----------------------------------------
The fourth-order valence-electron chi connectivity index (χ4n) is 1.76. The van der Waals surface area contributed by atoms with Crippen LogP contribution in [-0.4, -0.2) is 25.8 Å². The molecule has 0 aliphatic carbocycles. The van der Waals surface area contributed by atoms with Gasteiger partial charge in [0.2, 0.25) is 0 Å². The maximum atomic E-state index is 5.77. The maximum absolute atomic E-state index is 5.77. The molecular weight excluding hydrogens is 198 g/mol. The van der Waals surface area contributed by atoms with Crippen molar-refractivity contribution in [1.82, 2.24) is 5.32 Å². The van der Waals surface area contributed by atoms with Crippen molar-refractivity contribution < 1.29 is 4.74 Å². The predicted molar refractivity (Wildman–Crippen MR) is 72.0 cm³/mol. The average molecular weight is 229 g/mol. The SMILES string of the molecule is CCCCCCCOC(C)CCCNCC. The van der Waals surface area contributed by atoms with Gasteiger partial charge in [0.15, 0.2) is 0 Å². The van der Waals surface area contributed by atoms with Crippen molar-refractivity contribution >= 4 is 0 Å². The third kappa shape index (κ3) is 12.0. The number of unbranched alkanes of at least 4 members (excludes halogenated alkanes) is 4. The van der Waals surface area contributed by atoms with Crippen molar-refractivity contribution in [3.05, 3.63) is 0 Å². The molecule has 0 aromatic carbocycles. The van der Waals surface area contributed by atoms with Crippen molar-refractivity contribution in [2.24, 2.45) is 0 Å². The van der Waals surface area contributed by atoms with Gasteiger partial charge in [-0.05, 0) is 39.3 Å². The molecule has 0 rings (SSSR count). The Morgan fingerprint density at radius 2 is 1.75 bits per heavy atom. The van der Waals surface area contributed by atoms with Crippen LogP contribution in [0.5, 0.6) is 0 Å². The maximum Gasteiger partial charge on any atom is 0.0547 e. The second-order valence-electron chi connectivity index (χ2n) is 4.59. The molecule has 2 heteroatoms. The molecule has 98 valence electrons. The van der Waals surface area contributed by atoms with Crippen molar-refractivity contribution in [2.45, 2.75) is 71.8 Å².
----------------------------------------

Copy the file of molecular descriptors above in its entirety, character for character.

The fourth-order valence-electron chi connectivity index (χ4n) is 1.76. The van der Waals surface area contributed by atoms with Crippen LogP contribution in [-0.4, -0.2) is 25.8 Å². The molecule has 0 aliphatic carbocycles. The van der Waals surface area contributed by atoms with Gasteiger partial charge in [0.2, 0.25) is 0 Å². The maximum atomic E-state index is 5.77. The maximum absolute atomic E-state index is 5.77. The molecular weight excluding hydrogens is 198 g/mol. The van der Waals surface area contributed by atoms with Crippen molar-refractivity contribution in [1.82, 2.24) is 5.32 Å². The van der Waals surface area contributed by atoms with Crippen molar-refractivity contribution < 1.29 is 4.74 Å². The predicted molar refractivity (Wildman–Crippen MR) is 72.0 cm³/mol. The average molecular weight is 229 g/mol. The SMILES string of the molecule is CCCCCCCOC(C)CCCNCC. The van der Waals surface area contributed by atoms with Gasteiger partial charge in [0.15, 0.2) is 0 Å². The van der Waals surface area contributed by atoms with Crippen molar-refractivity contribution >= 4 is 0 Å². The third kappa shape index (κ3) is 12.0. The number of unbranched alkanes of at least 4 members (excludes halogenated alkanes) is 4. The van der Waals surface area contributed by atoms with Crippen molar-refractivity contribution in [3.05, 3.63) is 0 Å². The molecule has 0 aromatic carbocycles. The van der Waals surface area contributed by atoms with Crippen molar-refractivity contribution in [2.24, 2.45) is 0 Å². The van der Waals surface area contributed by atoms with Gasteiger partial charge in [-0.05, 0) is 39.3 Å². The molecule has 0 rings (SSSR count). The Morgan fingerprint density at radius 2 is 1.75 bits per heavy atom. The van der Waals surface area contributed by atoms with Crippen LogP contribution in [0.5, 0.6) is 0 Å². The maximum Gasteiger partial charge on any atom is 0.0547 e. The second-order valence-electron chi connectivity index (χ2n) is 4.59. The molecule has 2 heteroatoms. The molecule has 98 valence electrons. The van der Waals surface area contributed by atoms with Crippen molar-refractivity contribution in [2.45, 2.75) is 71.8 Å².